Kids Can Work!

My husband grew up without chores. I kid you not. His mother had some philosophy about her husband’s household (13 kids by the time they stopped) having far too many jobs, and somehow equated that with her children needing none.

My upbringing was more typical: keep your room clean, rotating dishes assignment, and more labor-intensive Saturday Jobs. Even with that; my mother did the floors, toilets, laundry, and decorating.

When I first birthed a child, I had no plans or outlines for his future chores. When he started being mobile and ‘helped’ anyway, I began formulating rough ideas.

My first assisted me with:

  1. Unloading the dishwasher
  2. Sorting and folding laundry
  3. Watering or weeding the yard outside
  4. Vacuuming
  5. Dusting
  6. Toy pick up

In practical application; that meant:

  1. Putting some plastic items away and being chased after for removing a glass dish and running
  2. Swimming through the clothes, usually without any on his person
  3. Playing with everything, especially mud, and needing a bath within five minutes
  4. Fighting over how to run a vacuum over carpet, since he did not want to follow any sort of grid
  5. Waaaay too much polish
  6. “I’m too tiiiii-iiiiired to pick up!”

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Not that I didn’t persist. After all, he always tailed me and wanted someone to do something with him all day.

What’s been interesting to me is that years and years of chore expectations and (sometimes sporadic) patterns of assigned jobs has led to them all (A) knowing chores are expected and (B) teaching the younger brothers by example.

Today, I can whip out a chore chart my FIVE YEAR OLD can do; jobs that include:

  1. Clean the bathroom (toilets, sink, counter, mirror, floor; refill soap and TP; empty garbage)
  2. Fold and put away your clothes (including hanging up dress clothes)
  3. Dust and polish the furniture (they still use enough polish to slide off the railings)
  4. Unload and load the dishwasher (a lot of spilled water, but they do it)
  5. Pick up and vacuum a room

The moral of the story? No matter how tiiii-iiiired the kids think they are, they actually are capable. No matter how reticent you feel to assign something as monumental as toilets, they can learn to do it.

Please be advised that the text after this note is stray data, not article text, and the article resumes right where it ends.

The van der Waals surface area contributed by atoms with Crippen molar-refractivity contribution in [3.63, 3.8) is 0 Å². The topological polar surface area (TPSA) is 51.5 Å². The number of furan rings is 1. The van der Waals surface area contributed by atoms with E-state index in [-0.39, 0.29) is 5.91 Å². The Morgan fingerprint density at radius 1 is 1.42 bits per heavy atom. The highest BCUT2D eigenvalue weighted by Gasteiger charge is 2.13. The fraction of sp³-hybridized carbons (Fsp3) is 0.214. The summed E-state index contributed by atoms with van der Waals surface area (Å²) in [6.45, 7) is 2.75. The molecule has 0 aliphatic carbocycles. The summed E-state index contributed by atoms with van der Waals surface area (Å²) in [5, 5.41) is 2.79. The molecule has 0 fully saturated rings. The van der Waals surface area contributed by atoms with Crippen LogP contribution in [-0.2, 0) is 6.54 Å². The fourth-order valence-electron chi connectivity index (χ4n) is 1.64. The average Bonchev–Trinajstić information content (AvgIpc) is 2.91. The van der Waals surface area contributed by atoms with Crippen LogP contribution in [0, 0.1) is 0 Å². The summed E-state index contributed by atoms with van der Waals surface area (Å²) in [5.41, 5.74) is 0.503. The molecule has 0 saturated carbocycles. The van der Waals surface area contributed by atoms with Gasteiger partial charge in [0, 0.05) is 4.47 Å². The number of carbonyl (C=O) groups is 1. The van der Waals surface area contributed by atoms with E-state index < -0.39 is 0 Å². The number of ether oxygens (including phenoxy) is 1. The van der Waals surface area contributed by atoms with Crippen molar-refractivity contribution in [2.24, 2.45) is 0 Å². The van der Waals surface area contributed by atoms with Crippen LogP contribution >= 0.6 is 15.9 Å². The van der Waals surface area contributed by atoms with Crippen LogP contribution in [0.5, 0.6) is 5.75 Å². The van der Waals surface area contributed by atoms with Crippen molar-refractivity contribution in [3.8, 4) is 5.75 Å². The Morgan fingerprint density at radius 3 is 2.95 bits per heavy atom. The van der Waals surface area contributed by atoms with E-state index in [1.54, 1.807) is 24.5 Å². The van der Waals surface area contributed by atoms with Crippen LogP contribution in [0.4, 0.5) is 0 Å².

Most importantly: no matter how much of a favor you think you’re doing your children by not assigning jobs, THEIR WIVES WILL WANT TO KILL YOU IF YOU DID NOT TEACH THEM.

 

Photo Credits:
Image by LaterJay Photography from Pixabay
Image by truthseeker08 from Pixabay

 

©2019 Chelsea Owens

Five Minutes Later

Why did I run the load today
When, five minutes later
They’ve come in from play?

Why did I put their cup in the sink
When, five minutes later
They want more to drink?

Why did I have them brush for bed
When, five minutes later
They’re eating some bread?

Why did I make them? I sigh and shrug.
Five minutes later,
One gives me a hug.

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Photo Credit:
Magdalena Smolnicka

 

©2019 Chelsea Owens

The Dishes and Other Evils

D’ya know that question everyone likes to ask children?

What do you want to be when you grow up?

There’s a trend lately of adults complaining about no direction in life. To be funny, they/we have coined the term ‘adulting.’ I see t-shirts with the word on it, as in “Adulting is Hard,” or “Tried Adulting Today / Gave Up.”

Adulting
From Amazon, yo.

Why are we all so bummed out about responsibility? My theory is that others have discovered what I did once I moved out: my life goal could never work. See, what I wanted to ‘be’ when I grew up was a lazy sod. I wanted to never have to do chores again.

Whenever my parents assigned us clothes-folding (my own!), dishes-washing (after my mom made dinner every night!), or sock-mating (which we were paid to do!); I assumed they were sadistic monsters whose only desire was to watch us squirm and suffer. It never occurred to me that chores needed to be done. Certainly I never thought I contributed to a mess that needed cleaning.

Sometimes I wonder if I’m as intelligent as I hope.

Because, well…. I still hold out for my goals. I still want to do what I want while someone else gets dirty. Let me tell you, nothing builds resentment quite as quickly as unreasonable expectations.

But I’ve got some working solutions, like:

  1. Training the kids for their own future lives  (AKA hounding the kids every few minutes to do their chores).
  2. Explaining to my husband and ‘help-meet’ that maintaining a house and family is a team effort (AKA nagging).
  3. Hiring out work when we can afford it (AKA asking for a day’s maid as a birthday present).
  4. Accepting how things are (AKA giving up, piling up, until blowing up and cleaning the house top to bottom).

Good thing there’s chocolate.

 

©2019 Chelsea Owens

A Parent’s Poetic Lament

I ask, I talk, I beg, I threaten
And yet, I cannot get through to those crètins.

Why do they drop their socks and undies
Right where the visitors can see their sundries?

Why do they mark up toilet and walls
Around the baseboards and down all the halls?

Do they think no one sees the yellow?
Do they think they are rather tidy fellows?

Yet, much as I blame them for messes;
As much as I blame them for all my stresses;

I’m the one who whines and gripes, then groans
While I pick it all up and tidy our home.

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Photo Credit:
Image by M W from Pixabay

 

©2019 Chelsea Owens